Dollar Remains Soft

The US dollar remains on its back foot, where it has been since the disappointing employment report last Friday. It has slipped against all the major currencies this week, except the Canadian dollar. It is not so much the magnitude of the dollar's decline, which has been led by a 2% appreciation of the yen and a 1.8% short-covering gain of the Australian dollar. Rather, what is striking is the extent of the dollar's previous gains that have been unwound. The euro is at seven week highs. Sterling and the yen have set new 9-10 week highs.

Sterling has held on to the bulk of yesterday's sharp gains as the market continues to digest the real meaning of the new forward guidance and the conditionality. The debate over how much is a substantive change in policy and how much is simply a different communications style will no doubt continue.

In some ways, it confirms what we have suspected: Policy rates among the high income countries will remain low for the foreseeable future. It also seems to reaffirm the sense that a new phase of monetary policy is at hand. In response to the crisis, it has evolved from traditional rate cuts to unorthodox balance sheet expansion, and outside of Japan, appears to have moved to a new phase that focuses on investor expectations. The BOE confirmed another broad development and that is that the balance sheets of the major central banks will remain inflated for a long-time.

The BOJ concluded its two-day meeting without offering fresh initiatives of altering its assessment of the economy. As we noted previously, many observers continue to expect the BOJ to take additional measures to ensure reaching the inflation target. The tone remarks by BOJ Governor Kuroda at the press conference did not seem to suggest this was an imminent as some seem to believe. 

Separately, the MOF data showed Japanese investors bought foreign bonds for the fifth consecutive week.  Foreign investors sold Japanese shares for the second consecutive week. However, the equity sales have been small and over the past two weeks totaled JPY104 bln..  Each of the previous 4 weeks saw foreign buying  more than JPY345 bln.  

However, the Asian session was punctuated by the Chinese trade figures. Stronger than expected imports and exports, though producing a smaller surplus, was seen as consistent with the stabilization of the economy seemingly reflected in the recent official PMI surveys. Imports rose 10.9% and exports rose 5.1%. The Bloomberg consensus called for a 1.0% and 2.0% increase respectively. The trade surplus narrowed to $17.8 bln from $27.2 bln.

Base effects may have exaggerated the year-over-year rise in exports, as last July exports were unusually weak. Imports did not experience the same pattern, though we note that imports from Europe rose for the second consecutive month in July. On the other hand, there were some parts of the report that raised questions.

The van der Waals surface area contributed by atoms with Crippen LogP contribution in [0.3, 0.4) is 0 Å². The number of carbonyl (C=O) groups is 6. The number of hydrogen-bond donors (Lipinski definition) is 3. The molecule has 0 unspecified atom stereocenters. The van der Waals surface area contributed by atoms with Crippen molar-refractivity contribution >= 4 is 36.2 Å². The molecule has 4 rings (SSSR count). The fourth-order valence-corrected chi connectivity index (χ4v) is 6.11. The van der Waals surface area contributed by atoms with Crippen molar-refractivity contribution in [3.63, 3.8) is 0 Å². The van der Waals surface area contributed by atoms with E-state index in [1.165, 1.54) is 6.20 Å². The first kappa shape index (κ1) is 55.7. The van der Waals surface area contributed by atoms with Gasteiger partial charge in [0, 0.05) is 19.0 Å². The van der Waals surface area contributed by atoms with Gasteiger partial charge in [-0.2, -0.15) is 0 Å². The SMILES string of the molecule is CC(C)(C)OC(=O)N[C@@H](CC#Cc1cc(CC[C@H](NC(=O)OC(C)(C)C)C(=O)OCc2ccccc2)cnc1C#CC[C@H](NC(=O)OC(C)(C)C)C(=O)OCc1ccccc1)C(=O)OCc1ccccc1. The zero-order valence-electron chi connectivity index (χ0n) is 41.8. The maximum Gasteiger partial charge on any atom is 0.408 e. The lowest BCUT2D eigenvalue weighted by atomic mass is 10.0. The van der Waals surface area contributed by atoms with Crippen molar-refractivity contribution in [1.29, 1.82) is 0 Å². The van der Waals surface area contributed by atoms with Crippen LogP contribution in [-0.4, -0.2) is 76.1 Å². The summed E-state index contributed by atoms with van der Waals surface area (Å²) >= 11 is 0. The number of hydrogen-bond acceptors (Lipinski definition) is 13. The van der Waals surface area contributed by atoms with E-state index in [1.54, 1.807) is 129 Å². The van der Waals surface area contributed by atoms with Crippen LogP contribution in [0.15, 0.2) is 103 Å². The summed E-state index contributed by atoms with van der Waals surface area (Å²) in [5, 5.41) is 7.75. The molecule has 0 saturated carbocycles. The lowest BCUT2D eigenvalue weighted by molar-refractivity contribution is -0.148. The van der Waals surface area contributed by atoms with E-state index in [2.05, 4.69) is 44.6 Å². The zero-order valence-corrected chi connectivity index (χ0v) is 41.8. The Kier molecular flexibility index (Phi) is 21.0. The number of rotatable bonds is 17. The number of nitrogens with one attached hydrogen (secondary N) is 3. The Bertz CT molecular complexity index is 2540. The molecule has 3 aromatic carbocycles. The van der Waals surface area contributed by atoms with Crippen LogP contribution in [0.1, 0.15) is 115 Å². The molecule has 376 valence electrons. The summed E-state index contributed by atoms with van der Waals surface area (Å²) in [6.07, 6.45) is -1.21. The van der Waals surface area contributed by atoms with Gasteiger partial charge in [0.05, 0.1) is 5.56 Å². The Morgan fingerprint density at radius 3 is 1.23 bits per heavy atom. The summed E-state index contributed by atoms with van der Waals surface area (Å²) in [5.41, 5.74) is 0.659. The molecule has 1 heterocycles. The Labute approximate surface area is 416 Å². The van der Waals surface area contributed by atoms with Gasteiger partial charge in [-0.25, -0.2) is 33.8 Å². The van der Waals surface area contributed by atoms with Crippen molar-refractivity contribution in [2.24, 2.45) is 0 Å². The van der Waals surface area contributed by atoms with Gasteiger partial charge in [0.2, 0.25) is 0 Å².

First, given the reports about using copper to secure funding, it is notable that copper imports rose 8%. Second, given the use of fake trade documents to hide capital flows, it is notable that China's data has imports from Taiwan rising 16.6% year-over-year, up from 6.7% in June.  Taiwan reported a 1.1% increase in July imports from China year-over-year after an 8.6% pace in June. Of course, there are various reasons why two countries trade figures are not identical (this was true for years between the US and Canada, for example). 

News that China's imports from Australia increased helped the Australian dollar extend its recovery that began with an upside reversal on Monday.  Although the Aussie was pushed back in late Asia after approaching $0.9100, we suspect the market is not done yet.   If a band of resistance that extends to $0.9120 is overcome, the next target could $0.9280-$0.9300. 

That said, the Australian jobs data again disappointed.  Full time jobs were lost for the third consecutive month.  Unlike in June, part time jobs did not blunt the impact; they too fell (3.5k).  The unemployment rate slipped to 5.7%, but this reflected a drop in the participation rate.      The Aussie's advance, we think is largely technical and we expect the position squaring adjustment, perhaps encouraged by a recognition that the RBA is not likely to cut rates in Sept, will provide a new and better opportunity to get with the underlying declining trend. 

The European data stream has been light.  There are two developments to note.  First, Spain's June industrial output fell 1.9%, a third more than the market expected and the May decline was revised to -1.5% from -1.3%.  This points to weak momentum as Q3 begins.  It warns that some signs of economic stabilization may be seasonally related, perhaps driven by the tourist sector.  

Second, Germany reported a larger than expected trade and current account surplus.  Exports edged higher (0.6%) and the May decline was shaved (-2.0% from -2.4%).  Imports fell.  The better external account figures follows the stronger than expected industrial orders and output figures earlier this week.  Some economists may tweak higher Q2 GDP estimates.  The official report is due on August 14.  The German economy likely expanded faster than the US in Q2. 

Each day this week, the euro has recorded a higher low and a higher high.  The next objective is the mid-June highs just below $1.3420.  The technical pattern that the euro appears to have broken out of earlier this week suggests potential into the $1.3460-$1.3500 area. 

Dollar Remains Soft Dollar Remains Soft Reviewed by Marc Chandler on August 08, 2013 Rating: 5
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